Circle Of Competence Issue #18
DEPARTMENT OF GENERAL FINANCE
This is just a fantastic interview with Mohnish Pabrai, founder of the Pabrai funds. He is a fantastic investor with phenomenal returns since 1997 (north of 20%+ annually). I am going to write a small bio next week on him, but for now, this should suffice. A few themes and quotes stuck out to me, namely his checklist approach to investing, his no-fee-based incentive fee only system, and his portfolio allocation (ZERO $ in the US!).
Quote on finding good managers in mediocre industries:
"For example, the quality of management, the durability of the moat, and those sorts of things. I’ve learnt that if you get exceptional managers, and even if they don’t have such exceptional businesses that they’re running, they will produce some incredible results. Sometimes jockey bets - paying out for the right jockey, is a great way to go."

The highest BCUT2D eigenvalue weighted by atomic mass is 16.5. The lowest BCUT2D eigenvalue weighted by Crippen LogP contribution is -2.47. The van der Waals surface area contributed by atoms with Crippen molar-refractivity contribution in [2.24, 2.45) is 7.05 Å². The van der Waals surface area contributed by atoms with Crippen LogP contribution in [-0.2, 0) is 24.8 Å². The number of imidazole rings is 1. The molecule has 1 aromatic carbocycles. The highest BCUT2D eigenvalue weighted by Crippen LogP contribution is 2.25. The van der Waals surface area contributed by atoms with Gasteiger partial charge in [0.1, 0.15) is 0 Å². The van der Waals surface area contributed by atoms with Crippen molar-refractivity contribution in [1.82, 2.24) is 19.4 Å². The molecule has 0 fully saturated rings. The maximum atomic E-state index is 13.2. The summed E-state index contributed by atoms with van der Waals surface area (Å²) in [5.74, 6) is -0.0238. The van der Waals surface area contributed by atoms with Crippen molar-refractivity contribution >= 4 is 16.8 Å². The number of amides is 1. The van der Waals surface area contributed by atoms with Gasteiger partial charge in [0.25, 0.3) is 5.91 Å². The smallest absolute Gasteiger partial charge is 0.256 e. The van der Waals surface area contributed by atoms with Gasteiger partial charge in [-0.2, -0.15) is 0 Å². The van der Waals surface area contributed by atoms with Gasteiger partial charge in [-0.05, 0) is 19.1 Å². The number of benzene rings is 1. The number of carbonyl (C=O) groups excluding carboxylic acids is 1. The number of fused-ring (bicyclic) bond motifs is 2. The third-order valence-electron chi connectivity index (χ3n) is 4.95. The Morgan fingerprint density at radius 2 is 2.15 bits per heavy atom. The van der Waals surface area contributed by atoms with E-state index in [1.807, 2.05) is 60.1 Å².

This seems to be in direct contrast to Buffett's well-known quote that when good managers tackle industries with bad economics, it's usually the industry's reputation that stays intact. Interesting that Mohnish has found the opposite to work. I think that on a LONG (10+ years) term basis, Buffett's argument probably wins here. But when you have a great operator in a tough industry that has a short term spurt of good performance or growth or capacity constraint, you can have some winners (e.g. insurance).
Another good one on his checklist items:
"The biggest area of why business or investments don’t do well is leverage. Leverage is generally the one that I’ve had the most difficulty with in the past. There are a host of questions related to leverage, debt and that genre. The second area is a toss up between management and ownership or comparative advantage and the durability of the moat. Those three areas, leverage, management / ownership, and comparative advantage / moats, make up 70-80% of my checklist."
On his portfolio concentration: